Friday, January 12, 2007

Bandit Queen

History, culture, life, human nature - whatever you want to call the forces that cause us to act the way we do - can be brutal, selfish, narrow, dumb, bleak. Sometimes all of these elements and adjectives come crashing down in a single narrative, and when they do, we get Bandit Queen's story of Phoolan Devi.* Is there resolution? No. Forgiveness? No. Peace? No. Regret? Not that I understood. Responsibility? Only when forced. Sympathy? Very little. Courage? Maybe, but usually it gets filtered through fear and revenge. Community? Maybe, but societies in the world of this movie just seem to drive individuals to either mob behavior or extreme complacency.

This last point is what disturbed me most. How many people saw the literally countless abuses against Phoolan Devi and did nothing? Dozens, hundreds. By no means does this justify most of her decisions and actions, but it very quickly and thoroughly creates an environment in which I could accept why she did what she did.

The movie's little touches of beauty - a laughing bicycle ride, the harsh landscape, ruins of lovely carved stones, the simple textures of daily life that witnessed the violence - and the wrenching performances just made everything hurt even more; instead of limiting the story by being ridiculous, they built a world in which all this happened. I don't even want to try to think about what the message of Bandit Queen is. I don't want to think about it anymore at all.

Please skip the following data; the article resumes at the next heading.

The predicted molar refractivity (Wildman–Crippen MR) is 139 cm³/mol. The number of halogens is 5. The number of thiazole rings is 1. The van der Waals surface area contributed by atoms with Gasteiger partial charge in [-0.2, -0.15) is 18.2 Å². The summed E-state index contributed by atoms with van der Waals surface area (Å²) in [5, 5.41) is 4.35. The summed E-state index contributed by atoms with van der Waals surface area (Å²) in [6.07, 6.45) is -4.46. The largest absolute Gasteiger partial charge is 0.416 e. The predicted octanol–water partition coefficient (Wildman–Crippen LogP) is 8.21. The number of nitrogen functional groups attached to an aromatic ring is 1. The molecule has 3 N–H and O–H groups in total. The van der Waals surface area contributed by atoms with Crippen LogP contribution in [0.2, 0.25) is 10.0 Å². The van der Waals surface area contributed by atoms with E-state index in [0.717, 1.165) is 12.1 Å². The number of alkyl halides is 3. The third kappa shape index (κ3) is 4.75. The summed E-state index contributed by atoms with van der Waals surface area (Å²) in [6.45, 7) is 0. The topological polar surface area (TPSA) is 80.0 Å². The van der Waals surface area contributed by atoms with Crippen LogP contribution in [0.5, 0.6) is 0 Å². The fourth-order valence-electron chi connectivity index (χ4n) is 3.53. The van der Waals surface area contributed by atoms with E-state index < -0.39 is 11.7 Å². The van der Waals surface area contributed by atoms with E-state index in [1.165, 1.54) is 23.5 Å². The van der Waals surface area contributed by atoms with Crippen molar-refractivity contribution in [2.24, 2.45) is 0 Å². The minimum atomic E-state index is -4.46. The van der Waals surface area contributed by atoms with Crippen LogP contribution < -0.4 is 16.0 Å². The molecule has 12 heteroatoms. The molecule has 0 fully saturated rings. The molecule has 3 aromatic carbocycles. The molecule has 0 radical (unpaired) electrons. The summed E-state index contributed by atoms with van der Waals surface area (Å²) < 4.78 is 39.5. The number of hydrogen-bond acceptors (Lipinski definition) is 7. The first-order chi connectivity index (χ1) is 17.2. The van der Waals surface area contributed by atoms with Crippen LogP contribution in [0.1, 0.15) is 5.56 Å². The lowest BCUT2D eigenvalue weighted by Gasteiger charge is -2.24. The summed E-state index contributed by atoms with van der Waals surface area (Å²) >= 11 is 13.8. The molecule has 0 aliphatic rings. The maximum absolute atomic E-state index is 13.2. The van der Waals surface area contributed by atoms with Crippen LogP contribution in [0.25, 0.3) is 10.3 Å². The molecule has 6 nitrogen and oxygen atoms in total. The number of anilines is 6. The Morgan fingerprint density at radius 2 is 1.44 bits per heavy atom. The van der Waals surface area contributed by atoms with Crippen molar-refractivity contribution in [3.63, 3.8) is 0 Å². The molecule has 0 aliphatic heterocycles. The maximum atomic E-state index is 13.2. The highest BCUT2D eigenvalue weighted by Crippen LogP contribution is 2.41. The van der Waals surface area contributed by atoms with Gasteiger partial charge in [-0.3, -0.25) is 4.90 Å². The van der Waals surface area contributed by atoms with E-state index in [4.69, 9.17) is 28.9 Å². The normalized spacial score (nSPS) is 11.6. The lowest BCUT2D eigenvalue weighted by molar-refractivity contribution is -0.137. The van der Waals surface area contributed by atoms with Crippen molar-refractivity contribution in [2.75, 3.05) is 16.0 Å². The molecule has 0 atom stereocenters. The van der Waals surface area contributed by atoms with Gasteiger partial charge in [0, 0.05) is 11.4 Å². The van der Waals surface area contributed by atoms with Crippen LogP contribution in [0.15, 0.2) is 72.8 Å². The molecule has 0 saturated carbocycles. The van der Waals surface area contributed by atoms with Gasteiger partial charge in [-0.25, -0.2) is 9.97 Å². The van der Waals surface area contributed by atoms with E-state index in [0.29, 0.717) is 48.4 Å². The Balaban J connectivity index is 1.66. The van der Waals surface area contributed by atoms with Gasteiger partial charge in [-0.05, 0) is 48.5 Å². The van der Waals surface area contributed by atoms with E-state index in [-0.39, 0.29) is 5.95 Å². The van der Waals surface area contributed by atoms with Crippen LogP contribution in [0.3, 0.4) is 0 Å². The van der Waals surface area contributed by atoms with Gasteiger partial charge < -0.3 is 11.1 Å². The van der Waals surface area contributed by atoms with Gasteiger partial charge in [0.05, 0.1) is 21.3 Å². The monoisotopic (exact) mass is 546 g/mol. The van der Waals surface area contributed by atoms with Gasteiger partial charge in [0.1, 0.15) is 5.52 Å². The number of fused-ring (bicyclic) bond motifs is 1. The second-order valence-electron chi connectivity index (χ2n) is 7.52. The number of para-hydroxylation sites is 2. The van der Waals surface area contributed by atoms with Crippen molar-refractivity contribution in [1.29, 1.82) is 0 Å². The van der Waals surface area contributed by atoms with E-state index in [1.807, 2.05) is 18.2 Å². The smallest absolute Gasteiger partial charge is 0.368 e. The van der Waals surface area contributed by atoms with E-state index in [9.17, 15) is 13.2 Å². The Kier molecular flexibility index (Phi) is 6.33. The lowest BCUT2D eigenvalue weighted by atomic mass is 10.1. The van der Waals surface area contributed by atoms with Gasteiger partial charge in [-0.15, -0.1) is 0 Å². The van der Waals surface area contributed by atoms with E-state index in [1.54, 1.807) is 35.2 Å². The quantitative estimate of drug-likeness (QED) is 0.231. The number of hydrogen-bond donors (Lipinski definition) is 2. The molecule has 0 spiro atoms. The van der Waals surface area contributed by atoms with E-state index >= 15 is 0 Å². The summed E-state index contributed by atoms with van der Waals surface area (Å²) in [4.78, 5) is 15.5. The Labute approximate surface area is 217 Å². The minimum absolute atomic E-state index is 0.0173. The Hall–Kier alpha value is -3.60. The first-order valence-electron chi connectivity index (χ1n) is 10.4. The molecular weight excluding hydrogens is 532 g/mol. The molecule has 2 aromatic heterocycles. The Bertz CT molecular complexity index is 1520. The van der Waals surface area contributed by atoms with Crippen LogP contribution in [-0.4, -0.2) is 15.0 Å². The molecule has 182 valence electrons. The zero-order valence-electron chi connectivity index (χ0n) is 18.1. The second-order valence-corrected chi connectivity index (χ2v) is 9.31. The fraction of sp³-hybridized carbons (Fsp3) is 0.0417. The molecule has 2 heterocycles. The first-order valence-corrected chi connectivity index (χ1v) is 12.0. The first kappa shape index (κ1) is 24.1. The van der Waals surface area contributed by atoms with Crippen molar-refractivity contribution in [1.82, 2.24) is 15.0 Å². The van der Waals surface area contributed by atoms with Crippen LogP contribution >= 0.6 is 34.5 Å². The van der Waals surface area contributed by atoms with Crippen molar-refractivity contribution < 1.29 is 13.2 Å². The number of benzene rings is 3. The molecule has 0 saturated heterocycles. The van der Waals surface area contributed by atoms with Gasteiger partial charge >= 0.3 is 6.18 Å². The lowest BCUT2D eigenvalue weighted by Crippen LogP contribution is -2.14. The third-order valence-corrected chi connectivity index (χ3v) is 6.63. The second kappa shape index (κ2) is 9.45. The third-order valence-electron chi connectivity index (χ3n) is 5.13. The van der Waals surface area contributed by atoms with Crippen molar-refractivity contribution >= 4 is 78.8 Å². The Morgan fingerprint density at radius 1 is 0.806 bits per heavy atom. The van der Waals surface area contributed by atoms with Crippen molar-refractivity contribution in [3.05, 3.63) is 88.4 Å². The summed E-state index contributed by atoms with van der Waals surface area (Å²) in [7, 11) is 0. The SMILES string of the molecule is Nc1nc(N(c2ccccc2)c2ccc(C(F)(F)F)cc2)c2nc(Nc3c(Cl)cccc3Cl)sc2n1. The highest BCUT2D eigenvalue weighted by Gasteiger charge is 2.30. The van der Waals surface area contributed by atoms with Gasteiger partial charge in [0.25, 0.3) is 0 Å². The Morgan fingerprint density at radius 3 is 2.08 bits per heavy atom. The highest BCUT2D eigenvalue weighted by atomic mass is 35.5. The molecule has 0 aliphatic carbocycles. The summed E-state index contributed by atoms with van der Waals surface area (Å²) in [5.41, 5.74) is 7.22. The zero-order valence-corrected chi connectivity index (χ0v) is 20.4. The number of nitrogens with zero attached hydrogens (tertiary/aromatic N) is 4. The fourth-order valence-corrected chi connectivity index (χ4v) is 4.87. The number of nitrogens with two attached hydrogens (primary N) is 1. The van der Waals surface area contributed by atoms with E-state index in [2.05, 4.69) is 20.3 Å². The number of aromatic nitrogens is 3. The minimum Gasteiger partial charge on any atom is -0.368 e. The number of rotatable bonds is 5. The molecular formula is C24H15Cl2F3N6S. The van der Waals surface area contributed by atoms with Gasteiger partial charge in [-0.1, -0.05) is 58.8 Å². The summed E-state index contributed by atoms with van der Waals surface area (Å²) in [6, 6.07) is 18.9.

Aside: If you want to see this, please, please be warned that starting at about 1 hour 12 minutes there is a 5- or 6-minute scene that might just break you. I told Filmi Geek I was going to watch with my teddy bear close at hand, but I didn't get around to that layer of protection, but it wouldn't have helped one bit.

*Notice I didn't just say "the life of Phoolan Devi" - horrific as it may really have been, it seems the facts are so muddied that I don't even want to consider the question of whether the film is accurate or even representative, and in some ways I don't think that matters much.

5 comments:

Anonymous said...

Greetings.... You have lots of energy and spirit. That is a very good thing.

Did you go to school at the University of Illinois?

Beth said...

Hi anonymouse - I sure did. Twice, actually, BA and MS. And I work there too!

Maja said...

Ooh ... Now I'm tempted to see this, and at the same time I'm not sure I want to. I think I'll try to find it, anyway.

carla said...

Ooh, Beth, I'm glad you made it through the film, teddy bear ke bina bhi.

I liked your insight about the small touches of calm or humanity adding a realism to the film; in a sense it makes the sucker punches even worse, because you can't dismiss them as too impossibly vicious to believe.

And that scene - yeah, what you said.

Ashley said...

The film, while very good, was brutal and graphic and hard for me to watch.